- Does ideology justify a particular distribution of power and wealth in society? What role does schooling play in this distribution?
- What is the relationship between ideology and religion?
- Is there a relationship between American democracy and imperialism?
- What is the nature of society?
- What is the relationship between social structures and forces and social institutions?
- What is the relationship between power and social structure?
- What is the nature of the school-society interface? Does schooling reflect the nature of the society’s structures?
- What is the nature of the “good” society?
- Are schools social institutions?
- What is the relationship between dominant social institutions (government, economy, media, military-industrial complex, etc.) and educational institutions?
- In what ways are power, knowledge, and ideology institutionalized?
Ph.D. Program Credit Hours (post-masters)*
Foundations Competency 6 hrs.
Research Tools 12 hrs.
Major Course Work 24 hrs.
Minor Course Work 9 hrs.
Dissertation 10 hrs. (Minimum)
Total 61 hrs.
*A student admitted to the Ph.D. program without a Master's Degree is required to
complete an additional 30 credit hours.
The Plan of Study is individually designed by the student and the Doctoral Program
Committee or the Master's Degree advisor
Major Comprehensive Exam:
Minor Comprehensive Exams:
Seminar in Educational Theory/Social Foundations (TSOC: 8190): The collaborative study of a specific topic in educational theory and social foundations by a group of advanced students under the direction of one or more professors.
Sociological Foundations of Education (TSOC: 7200): Critical examination of the socio-cultural foundations of schooling in the United States, including purposes of schooling in a multicultural society and the resulting nature of teacher work.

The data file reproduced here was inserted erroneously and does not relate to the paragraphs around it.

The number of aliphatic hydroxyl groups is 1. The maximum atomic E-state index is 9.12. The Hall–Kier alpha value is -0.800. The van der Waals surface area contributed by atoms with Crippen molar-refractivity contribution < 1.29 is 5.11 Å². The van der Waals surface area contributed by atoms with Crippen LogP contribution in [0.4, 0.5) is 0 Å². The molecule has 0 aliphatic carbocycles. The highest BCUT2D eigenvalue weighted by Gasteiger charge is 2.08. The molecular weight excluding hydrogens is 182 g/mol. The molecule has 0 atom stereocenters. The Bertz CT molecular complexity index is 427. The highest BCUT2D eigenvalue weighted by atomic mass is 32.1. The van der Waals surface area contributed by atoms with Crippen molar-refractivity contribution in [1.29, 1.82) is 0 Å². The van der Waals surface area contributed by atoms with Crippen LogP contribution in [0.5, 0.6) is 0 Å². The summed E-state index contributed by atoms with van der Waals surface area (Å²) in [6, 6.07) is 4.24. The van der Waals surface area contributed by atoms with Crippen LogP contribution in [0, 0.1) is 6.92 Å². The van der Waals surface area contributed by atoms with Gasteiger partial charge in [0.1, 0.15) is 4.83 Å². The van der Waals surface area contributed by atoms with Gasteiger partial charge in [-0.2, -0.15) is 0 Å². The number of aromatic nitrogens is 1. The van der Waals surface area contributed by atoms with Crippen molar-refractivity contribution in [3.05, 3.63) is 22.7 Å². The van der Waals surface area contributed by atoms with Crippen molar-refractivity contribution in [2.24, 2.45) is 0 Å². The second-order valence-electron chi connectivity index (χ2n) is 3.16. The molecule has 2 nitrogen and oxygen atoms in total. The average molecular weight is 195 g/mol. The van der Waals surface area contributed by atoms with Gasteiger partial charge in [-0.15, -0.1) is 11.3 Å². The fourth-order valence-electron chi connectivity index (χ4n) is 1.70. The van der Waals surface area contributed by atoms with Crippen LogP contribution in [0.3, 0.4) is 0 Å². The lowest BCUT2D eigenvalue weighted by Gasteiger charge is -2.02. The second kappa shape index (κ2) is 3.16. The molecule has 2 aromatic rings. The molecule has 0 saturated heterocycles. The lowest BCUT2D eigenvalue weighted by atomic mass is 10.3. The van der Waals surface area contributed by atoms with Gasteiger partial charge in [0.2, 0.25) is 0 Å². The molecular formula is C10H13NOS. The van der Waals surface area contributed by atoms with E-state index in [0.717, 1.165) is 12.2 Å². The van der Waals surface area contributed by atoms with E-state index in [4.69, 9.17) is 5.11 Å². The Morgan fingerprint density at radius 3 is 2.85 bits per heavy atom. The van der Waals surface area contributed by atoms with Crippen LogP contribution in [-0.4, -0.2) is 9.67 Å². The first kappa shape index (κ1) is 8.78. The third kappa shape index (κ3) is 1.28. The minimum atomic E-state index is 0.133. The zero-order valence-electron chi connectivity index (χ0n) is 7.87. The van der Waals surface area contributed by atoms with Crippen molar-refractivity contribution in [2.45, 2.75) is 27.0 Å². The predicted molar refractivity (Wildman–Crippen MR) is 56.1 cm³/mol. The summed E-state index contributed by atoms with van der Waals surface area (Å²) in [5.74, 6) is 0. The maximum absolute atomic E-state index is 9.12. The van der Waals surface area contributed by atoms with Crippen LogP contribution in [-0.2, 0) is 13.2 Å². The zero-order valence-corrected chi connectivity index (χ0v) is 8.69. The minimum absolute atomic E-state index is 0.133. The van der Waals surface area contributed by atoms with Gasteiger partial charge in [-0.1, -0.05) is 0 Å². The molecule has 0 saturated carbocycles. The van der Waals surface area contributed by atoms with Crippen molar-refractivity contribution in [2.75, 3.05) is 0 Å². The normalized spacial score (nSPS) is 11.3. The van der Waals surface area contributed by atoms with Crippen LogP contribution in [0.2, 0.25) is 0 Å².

History of Schooling and Teaching in the US (TSOC: 7400): Evolving role of schooling and teaching in the US, using history to reflect on the relationship of schooling to other social institutions, groups of people and the process of social change.
Philosophy and Education (TSOC: 7300): Exploring the nature of philosophic inquiry in education and examining competing traditions in the West, particularly in the United States. A distinction between education and schooling will be drawn.
Anthropology and Education (TSOC: 7500): Examination of cross-cultural, comparative and other studies directed toward understanding processes of cultural transmission and transformation, and implications of anthropological research for contemporary issues in education.
Methods of Conceptual Analysis and Textual Interpretation (RESM and TSOC: 8390): The purpose of this research methods course is to explore prominent methods of and approaches to Conceptual Analysis and Textual Interpretation. These methods and approaches constitute the research tools in the field of educational theory and social foundations, among other fields of inquiry. The central goal of the course is to equip doctoral students in the field of educational theory and social foundations, among other students whose fields engage in theoretical research, the understanding and skill necessary to engage in theoretical research.
Methods of Normative Theory Construction (RESM and TSOC: 8380): The purpose of this course is to explore methods of and approaches to normative theory construction. The central goal of the course is to equip doctoral students in the field of educational theory and social foundations, among other students whose fields engage in normative theory, the understanding and skill necessary to engage in normative theory construction. Normative theory refers to systematic moral, political, social, and educational conceptions that rationally account for adjust what ought to be (rather than empirical theory that accounts for what is). In the discipline of normative theorizing a number of methods of and approaches to theory construction have been developed as a means to the development and analysis of normative theory. There are two main approaches to theory construction in this field: deontological and teleological approaches.